There are several power tubes available for guitar and bass amps, but two stand out the most. The 6L6 vs EL34 tubes have been rivals for many years, but what’s the difference?
The main difference between the 6L6 and EL34 tubes is that they have different sounds and electrical operating parameters. The EL34 is much more scooped sounding and doesn’t have the same amount of headroom that the 6L6 offers.
In this article, we’ll take a close look at the 6L6GC and EL34 power tubes and their differences, to see which one is right for you.
What Are The Differences Between 6L6 vs EL34?
The 6L6 and El34 are power tubes that were originally designed for use in radios. They have been used in many types of devices over the years, including guitar amps.
The 6L6 is a beam-power tetrode that was first introduced in the 1930s. It was designed by RCA engineers to be used in electronic devices. The EL34 is a pentode power tube that was developed by Philips in 1949.
In this particular case, we will be comparing the 6L6GC model to the EL34, as these are more commonly used with instrument amplification.
When placed next to each other, the 6L6GC is noticeably wider than the EL34. It looks like a beefier tube and is not as skinny. But this is primarily due to a wider glass envelope.
The EL34 is slightly taller than the 6L6GC, but it is maybe only by an eighth of an inch. Based on these two differences, it would be safe to say that there are no physical limitations to size when putting them into an amplifier.
The 8-pin configuration is the same, however, the EL34 has one extra. Pin 1 on the 6L6GC is missing, as it is connected internally. The EL34, on the other hand, will need this pin to be connected to the amplifier’s circuitry.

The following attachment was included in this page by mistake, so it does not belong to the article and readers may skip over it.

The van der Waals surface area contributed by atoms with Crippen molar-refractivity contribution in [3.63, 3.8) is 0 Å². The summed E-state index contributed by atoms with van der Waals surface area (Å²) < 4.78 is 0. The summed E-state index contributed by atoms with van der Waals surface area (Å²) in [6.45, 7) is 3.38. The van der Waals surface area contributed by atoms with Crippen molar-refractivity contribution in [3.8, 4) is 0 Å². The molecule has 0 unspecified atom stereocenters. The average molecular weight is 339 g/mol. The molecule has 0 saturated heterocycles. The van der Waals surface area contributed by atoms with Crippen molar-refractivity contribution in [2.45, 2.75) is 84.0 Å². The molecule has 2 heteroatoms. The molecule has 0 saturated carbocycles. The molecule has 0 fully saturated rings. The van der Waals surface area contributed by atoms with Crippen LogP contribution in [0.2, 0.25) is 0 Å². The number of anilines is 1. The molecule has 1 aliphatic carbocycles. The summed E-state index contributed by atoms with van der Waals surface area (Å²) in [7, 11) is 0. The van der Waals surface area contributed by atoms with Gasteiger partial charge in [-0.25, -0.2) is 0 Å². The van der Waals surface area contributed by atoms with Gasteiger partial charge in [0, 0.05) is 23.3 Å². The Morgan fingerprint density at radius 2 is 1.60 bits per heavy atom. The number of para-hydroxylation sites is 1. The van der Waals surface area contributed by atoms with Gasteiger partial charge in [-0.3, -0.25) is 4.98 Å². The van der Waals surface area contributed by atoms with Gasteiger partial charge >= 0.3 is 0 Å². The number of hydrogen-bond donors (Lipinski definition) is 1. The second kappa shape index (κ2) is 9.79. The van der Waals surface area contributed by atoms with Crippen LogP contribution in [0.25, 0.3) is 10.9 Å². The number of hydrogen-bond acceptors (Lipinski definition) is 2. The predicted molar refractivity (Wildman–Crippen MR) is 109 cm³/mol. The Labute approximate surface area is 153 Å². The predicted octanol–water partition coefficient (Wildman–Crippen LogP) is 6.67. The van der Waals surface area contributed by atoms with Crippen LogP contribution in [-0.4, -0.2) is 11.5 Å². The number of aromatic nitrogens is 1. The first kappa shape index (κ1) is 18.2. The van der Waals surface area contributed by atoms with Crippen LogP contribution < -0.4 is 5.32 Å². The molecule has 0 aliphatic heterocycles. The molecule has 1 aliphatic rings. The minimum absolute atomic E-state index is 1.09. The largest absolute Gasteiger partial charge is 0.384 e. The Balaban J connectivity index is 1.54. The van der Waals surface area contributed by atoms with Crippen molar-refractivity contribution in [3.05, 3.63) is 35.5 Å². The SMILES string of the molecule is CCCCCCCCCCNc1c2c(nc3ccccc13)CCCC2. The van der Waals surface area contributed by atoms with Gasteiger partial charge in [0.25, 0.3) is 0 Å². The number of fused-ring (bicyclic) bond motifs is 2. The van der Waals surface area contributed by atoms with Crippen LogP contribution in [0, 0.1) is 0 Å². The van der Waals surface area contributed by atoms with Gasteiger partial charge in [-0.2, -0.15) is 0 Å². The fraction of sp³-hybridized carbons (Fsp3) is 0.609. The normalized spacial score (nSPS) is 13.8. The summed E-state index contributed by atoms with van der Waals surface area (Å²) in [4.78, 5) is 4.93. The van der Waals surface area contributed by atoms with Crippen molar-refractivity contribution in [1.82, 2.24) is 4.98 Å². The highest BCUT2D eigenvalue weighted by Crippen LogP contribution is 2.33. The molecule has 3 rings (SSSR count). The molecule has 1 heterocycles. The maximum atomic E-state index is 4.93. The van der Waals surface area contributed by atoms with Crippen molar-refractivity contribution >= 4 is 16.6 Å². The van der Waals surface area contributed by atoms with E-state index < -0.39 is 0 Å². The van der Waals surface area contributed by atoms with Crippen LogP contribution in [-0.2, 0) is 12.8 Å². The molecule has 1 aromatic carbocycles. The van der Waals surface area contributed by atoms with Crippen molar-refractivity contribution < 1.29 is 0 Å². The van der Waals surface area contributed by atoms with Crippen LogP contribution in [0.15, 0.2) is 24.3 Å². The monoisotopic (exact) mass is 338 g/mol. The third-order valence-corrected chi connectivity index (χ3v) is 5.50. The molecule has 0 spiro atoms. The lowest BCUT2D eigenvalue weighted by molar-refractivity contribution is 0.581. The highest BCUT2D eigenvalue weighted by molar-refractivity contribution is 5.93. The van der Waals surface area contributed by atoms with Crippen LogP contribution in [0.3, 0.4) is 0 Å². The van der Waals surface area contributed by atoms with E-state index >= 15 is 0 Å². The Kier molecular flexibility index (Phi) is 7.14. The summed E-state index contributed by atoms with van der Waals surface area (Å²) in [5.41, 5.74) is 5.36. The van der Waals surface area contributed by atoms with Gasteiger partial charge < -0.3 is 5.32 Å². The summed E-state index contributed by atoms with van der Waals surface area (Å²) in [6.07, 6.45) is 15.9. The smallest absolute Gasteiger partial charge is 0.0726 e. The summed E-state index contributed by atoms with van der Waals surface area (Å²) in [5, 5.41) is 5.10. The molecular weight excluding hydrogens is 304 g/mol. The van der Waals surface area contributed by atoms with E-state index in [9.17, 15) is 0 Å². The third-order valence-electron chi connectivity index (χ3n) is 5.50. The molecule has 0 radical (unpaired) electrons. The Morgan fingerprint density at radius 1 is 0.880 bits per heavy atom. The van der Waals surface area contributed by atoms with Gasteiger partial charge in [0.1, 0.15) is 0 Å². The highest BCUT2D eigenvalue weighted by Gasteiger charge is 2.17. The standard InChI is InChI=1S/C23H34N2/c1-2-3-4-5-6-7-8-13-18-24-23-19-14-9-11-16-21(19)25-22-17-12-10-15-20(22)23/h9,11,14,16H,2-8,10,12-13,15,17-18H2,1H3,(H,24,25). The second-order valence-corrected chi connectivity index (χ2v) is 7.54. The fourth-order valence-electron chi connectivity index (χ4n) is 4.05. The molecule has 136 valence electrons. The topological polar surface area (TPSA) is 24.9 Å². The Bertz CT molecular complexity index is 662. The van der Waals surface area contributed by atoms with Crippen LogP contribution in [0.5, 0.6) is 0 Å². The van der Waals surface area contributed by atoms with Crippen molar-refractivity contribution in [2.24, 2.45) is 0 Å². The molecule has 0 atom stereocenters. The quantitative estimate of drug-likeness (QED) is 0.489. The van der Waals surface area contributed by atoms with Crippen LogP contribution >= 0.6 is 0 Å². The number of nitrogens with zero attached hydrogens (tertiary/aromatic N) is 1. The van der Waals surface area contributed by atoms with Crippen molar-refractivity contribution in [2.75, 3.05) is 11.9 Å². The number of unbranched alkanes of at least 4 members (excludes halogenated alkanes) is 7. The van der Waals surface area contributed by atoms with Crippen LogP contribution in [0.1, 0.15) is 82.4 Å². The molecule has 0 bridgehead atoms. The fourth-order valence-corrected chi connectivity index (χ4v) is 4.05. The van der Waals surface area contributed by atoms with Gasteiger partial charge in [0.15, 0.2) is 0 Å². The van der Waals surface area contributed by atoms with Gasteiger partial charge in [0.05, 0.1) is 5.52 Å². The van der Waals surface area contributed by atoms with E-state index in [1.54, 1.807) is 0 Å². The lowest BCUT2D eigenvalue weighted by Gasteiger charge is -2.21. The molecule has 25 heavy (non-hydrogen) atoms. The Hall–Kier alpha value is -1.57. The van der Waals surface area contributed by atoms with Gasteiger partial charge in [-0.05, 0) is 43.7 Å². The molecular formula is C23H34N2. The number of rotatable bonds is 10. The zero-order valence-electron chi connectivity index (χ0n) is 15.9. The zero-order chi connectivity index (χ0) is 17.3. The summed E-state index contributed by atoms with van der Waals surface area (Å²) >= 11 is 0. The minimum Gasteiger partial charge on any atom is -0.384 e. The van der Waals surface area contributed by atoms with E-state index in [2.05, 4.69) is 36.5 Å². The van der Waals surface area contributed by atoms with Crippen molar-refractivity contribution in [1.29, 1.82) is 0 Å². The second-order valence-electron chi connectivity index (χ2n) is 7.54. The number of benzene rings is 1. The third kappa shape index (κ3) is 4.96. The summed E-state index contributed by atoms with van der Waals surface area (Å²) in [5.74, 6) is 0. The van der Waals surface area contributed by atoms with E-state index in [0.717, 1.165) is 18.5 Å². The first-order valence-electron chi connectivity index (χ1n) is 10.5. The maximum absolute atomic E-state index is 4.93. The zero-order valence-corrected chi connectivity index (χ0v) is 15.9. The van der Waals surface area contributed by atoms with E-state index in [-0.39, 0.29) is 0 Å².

But any amplifier that is designed to use these two tube types will have this already taken care of.
Electrically, the EL34 and 6L6GC are very different tubes. Not only do they have different normal operating and limiting values, they also respond uniquely when a signal is applied to their grids.
They can be used with similar power supplies, but do have some differences when it comes to maximum voltage.
This chart is a comparison based on the JJ brand tube types:
|Plate Voltage (Anode)||500||800|
The data sheets can be found here:
The plate impedance requirements for each tube type are also different, and so the output transformer needs to be made accordingly. As well as a bias voltage that if too high will not reach the right dissipation.
The biggest difference between the 6L6 and EL34 tubes is their sound. The 6L6 has a warm, full-bodied tone that is well-suited for blues, country, rock, and metal. This is normally referred to as an American tone in the guitar music communities.
This is primarily because of the higher headroom and more present midrange that offers a more versatile, yet full sound. It is also because Fender, being an American company, used the 6L6 tube type in their amps.
They are also bright sounding, which is great for clean tones as well as high-gain.
The EL34 has a more scooped tone that is often described as being bass heavy. The EL34 became a popular tube in Marshall amps and was referred to as more of a British sound.